NATIONAL REPORT—While RevPAR and GOPPAR levels exceeded the previous annual low recorded at hotels in the U.S. back in January, failure to drive non-rooms revenue on the back of high occupancy levels drove TRevPAR down to an annual low, according to data tracking full-service hotels from HotStats.
Overall, August will be noted as another positive month of performance for hotels in the U.S. with year-on-year growth recorded across all top-line revenues, including rooms (up 2.5%), food and beverage (up 5.3%) and conference and banqueting (up 7.3%) on a per-available-room basis. And as a result of the upward movement across all revenue departments, TRevPAR at hotels in the U.S. increased by 3.6%.
In addition, and despite a 0.5 percentage-point increase in labor to 38.1% of total revenue, profit per room at hotels in the U.S. increased by 4.5%, to $74.99.
However, August is a unique month of performance, as the shift in demand dynamics means that hotels in the U.S. have to alter strategy to maintain performance levels. This includes driving occupancy, which was at 78.5% in August, only slightly below the year-to-date figure at 78.7%.
In contrast, at $190.60 this month, achieved average room rate was almost $18 below the average in the eight months to August 2018 at $207.96.
Furthermore, and despite the premium room occupancy levels, non-rooms revenue levels at hotels in the U.S. in August came in at $77.07, well below year-to-date average of $96.25. This was primarily due to the significantly lower contribution from the F&B department at $58.32 per available room, compared to $76.95 for year-to-date 2018.
As a result of the lower contribution from non-rooms revenue this month, TRevPAR at hotels in the U.S. was at its lowest level in 2018, at $226.75, behind the previous low recorded in January at $232.20.
Profit & Loss Key Performance Indicators—U.S. (in USD)
August 2018 v August 2017
- RevPAR: +2.5% to $149.68
- TRevPAR: +3.6% to $226.75
- Payroll: +0.5 pts to 38.1%
- GOPPAR: +4.5% to $74.99
“Capturing volume in August never seems to be an issue for hotels in the U.S. as demand levels soar, fueled by domestic and international travel patterns. However, with a higher proportion of demand from leisure sources, the ability to drive premium average room rates is challenged,” said Pablo Alonso, CEO of HotStats. “Furthermore, the resistance to rate is reflected in the overall leisure consumer spend. While this does not suggest that the overall spend for leisure visitors is less than commercial visitors, it does suggest that spend on accommodation is not the priority and much of this ancillary expenditure takes place outside of the hotel in local restaurants, bars and at tourist attractions.”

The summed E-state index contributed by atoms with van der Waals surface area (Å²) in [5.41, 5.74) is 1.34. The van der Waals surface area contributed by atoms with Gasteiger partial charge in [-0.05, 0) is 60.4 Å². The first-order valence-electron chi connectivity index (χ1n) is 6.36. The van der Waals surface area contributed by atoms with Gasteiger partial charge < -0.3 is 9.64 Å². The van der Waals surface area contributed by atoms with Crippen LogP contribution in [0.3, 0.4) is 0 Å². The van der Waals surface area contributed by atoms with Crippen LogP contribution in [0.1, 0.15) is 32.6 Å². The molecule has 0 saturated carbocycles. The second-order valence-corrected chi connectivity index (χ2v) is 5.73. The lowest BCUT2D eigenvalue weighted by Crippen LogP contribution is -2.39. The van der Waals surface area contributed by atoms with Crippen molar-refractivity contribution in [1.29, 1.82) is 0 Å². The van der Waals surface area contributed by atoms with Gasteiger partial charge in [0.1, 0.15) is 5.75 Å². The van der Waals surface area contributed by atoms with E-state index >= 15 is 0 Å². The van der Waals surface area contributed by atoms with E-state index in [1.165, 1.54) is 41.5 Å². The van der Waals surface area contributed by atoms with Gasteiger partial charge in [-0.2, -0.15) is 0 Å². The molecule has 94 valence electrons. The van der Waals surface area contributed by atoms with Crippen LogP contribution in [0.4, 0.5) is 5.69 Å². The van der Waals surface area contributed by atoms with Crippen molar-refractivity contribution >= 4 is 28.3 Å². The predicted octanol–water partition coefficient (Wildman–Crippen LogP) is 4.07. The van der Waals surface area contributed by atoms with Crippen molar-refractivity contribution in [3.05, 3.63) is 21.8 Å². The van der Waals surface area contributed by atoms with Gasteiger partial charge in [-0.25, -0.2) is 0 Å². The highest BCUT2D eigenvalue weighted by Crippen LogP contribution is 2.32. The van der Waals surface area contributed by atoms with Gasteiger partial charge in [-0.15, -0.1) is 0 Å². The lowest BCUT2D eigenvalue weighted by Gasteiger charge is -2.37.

In contrast to the performance of hotels in the U.S. overall, properties in Los Angeles performed well in the month of August, led by a peak in the number of passengers handled at Los Angeles International Airport (LAX). This is further illustrated by profit per room recorded at hotels in Los Angeles in August reaching $91.57. While this is slightly off the peak in June of this year, at $102.12, it’s above the year-to-date figure of $91.27. The robust performance at hotels in Los Angeles this month was led by premium room-occupancy levels, which hit 90.4%, a high this year, and a 1.1 percentage points increase on the same period in 2017.
However, the growth in room occupancy was not sufficient to offset the drop in rate, which fell by 1.9% to $209.06 and contributed to the 0.7% drop in RevPAR to $188.94. Furthermore, with demand in August led by the leisure segment, the contribution from non-rooms revenue departments at hotels in Los Angeles fell to just 25.5% of total revenue, compared to the year-to-date contribution of 30.7%
Despite this, robust year-on-year growth in non-rooms revenue, which included a 5.4% increase in F&B on a per-available-room basis, fueled a 1.2% increase in TRevPAR to $253.79.
Yet, GOPPAR levels fell as hotels in Los Angeles continue to suffer the impact of rising costs, which this month were led by the 1.1 percentage-point lift in labor to 36.1% of total revenue, a likely product of ongoing increases in the state minimum wage.
Profit & Loss Key Performance Indicators—Los Angeles (in USD)
August 2018 v August 2017
- RevPAR: -0.7% to $188.94
- TRevPAR: +1.2% to $253.79
- Payroll: +1.1 pts to 36.1%
- GOPPAR: -1.8% to $91.57
GOPPAR growth at hotels in Los Angeles has stalled some since the positive increase in 2016 (up 10.7%), with a decline of 2.0% recorded in 2017, and the challenges being faced in 2018 resulting in a year-to-date drop of 0.8%.
“Visitor numbers to Los Angeles have been strong in recent years, hitting 48.3 million visitors in 2017, an increase of almost 10 million from the 38.5 million recorded in 2010,” said Alonso. “However, this does not seem to have directly translated into hotel performance, which may be due to recent increases in Los Angeles’ inventory.”
Properties in Denver also performed well in August, recording a 5.7% year-on-year uplift in profit per room to $87.73, which was second only to the GOPPAR recorded in June at $91.60, illustrating the strength of demand in the Colorado capital during the summer months.
The bottom-line growth this month was driven by top-line increases, which include a 1.8% increase in rooms revenue in spite of a 2.3 percentage point drop in room occupancy, to 91%, as well as declines in non-rooms revenues.
Profit & Loss Key Performance Indicators—Denver (in USD)
August 2018 v August 2017
- RevPAR: +1.8% to $154.14
- TRevPAR: +1.5% to $217.46
- Payroll: -0.2 pts to 31.1%
- GOPPAR: +5.7% to $87.73
Nevertheless, hotels in Denver recorded a 1.5% increase in TRevPAR in August to $217.46. The increase in revenue was further supported by a 0.2 percentage point saving in labor costs, to 31.1% of total revenue, with profit conversion recorded at a heady 40.3% of total revenue.